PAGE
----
Ransomware In Cleveland Hopkins Airport, Is There A Cover-up?
The world is still suffering from ransomware, even after the growth of its less noisy cousin, the crypto jacking malware. Cleveland Hopkins International Airport is the latest high-profile installation that suffered a ransomware attack. The mayor’s office, headed by Mayor Frank Jackson called it an “isolated technical issue,” as it tried to calm the public while proving to everyone that the airport remains operational. However, the actual systems affected by the malware are the airport’s digital records storage, email and payroll systems. While the only visible indication that there is something wrong with the airport is the flight display screens which display arriving and departing flights.
“On April 21, the malware was discovered on several Cleveland Hopkins International Airport computing systems. As a result, the Flight Information Display, Baggage Information Display, and email systems were impacted. These systems were not accessed by any unauthorized personal (hacked) and there were no ransom demands,” said the Mayor’s office.
At the time of this writing, the FBI is on the case to determine the threat actors who were responsible with the ransomware attack. It was described by the Mayor’s office as: “It was called by the city and that it is cooperating in the assessment of the problems.” Mayor Jackson’s reasoning is not acceptable to the knowledgeable sectors of the public that realize that something was off with how the airport operated. Airplanes take-off and touch down as normal, hence the infection incident have no direct impact on passengers.
“The FBI was contacted by city and airport officials, a collaborative assessment is being conducted to determine the cause of the technical issues. Additional information is not available at this time and will be released when appropriate,” explained Vicki Anderson, Cleveland Federal Bureau of Investigation.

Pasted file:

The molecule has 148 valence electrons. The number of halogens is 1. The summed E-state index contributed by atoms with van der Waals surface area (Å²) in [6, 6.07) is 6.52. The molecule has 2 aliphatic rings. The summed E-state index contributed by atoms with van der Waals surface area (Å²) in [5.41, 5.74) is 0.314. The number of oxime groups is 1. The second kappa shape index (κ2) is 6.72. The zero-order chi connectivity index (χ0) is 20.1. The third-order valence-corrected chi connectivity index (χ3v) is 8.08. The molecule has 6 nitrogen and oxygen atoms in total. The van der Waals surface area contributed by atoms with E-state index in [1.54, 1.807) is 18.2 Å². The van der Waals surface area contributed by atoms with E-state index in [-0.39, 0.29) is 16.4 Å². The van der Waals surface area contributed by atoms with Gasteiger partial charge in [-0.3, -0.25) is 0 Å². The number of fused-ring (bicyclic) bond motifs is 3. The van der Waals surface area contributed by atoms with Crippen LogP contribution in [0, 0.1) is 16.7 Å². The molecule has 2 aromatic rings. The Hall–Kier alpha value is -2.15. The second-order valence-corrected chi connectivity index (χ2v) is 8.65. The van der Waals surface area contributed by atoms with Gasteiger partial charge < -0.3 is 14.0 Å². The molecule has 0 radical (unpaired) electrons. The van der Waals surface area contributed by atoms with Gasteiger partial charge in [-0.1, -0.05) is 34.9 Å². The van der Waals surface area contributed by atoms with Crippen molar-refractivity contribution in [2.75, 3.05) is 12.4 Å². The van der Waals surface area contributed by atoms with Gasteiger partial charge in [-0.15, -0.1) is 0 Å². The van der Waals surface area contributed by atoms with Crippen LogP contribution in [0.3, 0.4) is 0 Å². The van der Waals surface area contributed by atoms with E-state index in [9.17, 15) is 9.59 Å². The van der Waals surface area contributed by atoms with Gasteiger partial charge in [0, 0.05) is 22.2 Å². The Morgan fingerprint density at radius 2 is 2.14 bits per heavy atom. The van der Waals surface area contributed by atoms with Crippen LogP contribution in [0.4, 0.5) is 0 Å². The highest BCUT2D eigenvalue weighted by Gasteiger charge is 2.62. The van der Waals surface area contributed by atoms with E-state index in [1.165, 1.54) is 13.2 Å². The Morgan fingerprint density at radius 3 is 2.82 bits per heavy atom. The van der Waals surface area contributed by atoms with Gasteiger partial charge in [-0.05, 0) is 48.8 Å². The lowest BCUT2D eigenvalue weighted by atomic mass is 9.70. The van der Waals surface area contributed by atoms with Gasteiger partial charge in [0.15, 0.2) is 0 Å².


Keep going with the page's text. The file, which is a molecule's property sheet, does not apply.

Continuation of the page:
The FBI assures the public that the baggage and flight information systems will be restored at the soonest possible time, including the email systems used by the airport’s employees.
“You usually wouldn’t bring in the FBI if you just had a hard drive that failed. If a system was off-line because of a power outage or a bad power supply, you’d call the vendor of that system and you’d bring it in and you’d be back up and running shortly. The fact that they have made a public statement that the FBI is involved and that the FBI does have an internet crime division, it makes us speculate there was some type of electronic or computer fraud that was taking place,” said Paul Sems of Trusted Sec.
Julia Sowells947 Posts
Julia Sowells has been a technology and security professional. For a decade of experience in technology, she has worked on dozens of large-scale enterprise security projects, and even writing technical articles and has worked as a technical editor for Rural Press Magazine. She now lives and works in New York, where she maintains her own consulting firm with her role as security consultant while continuing to write for Hacker Combat in her limited spare time.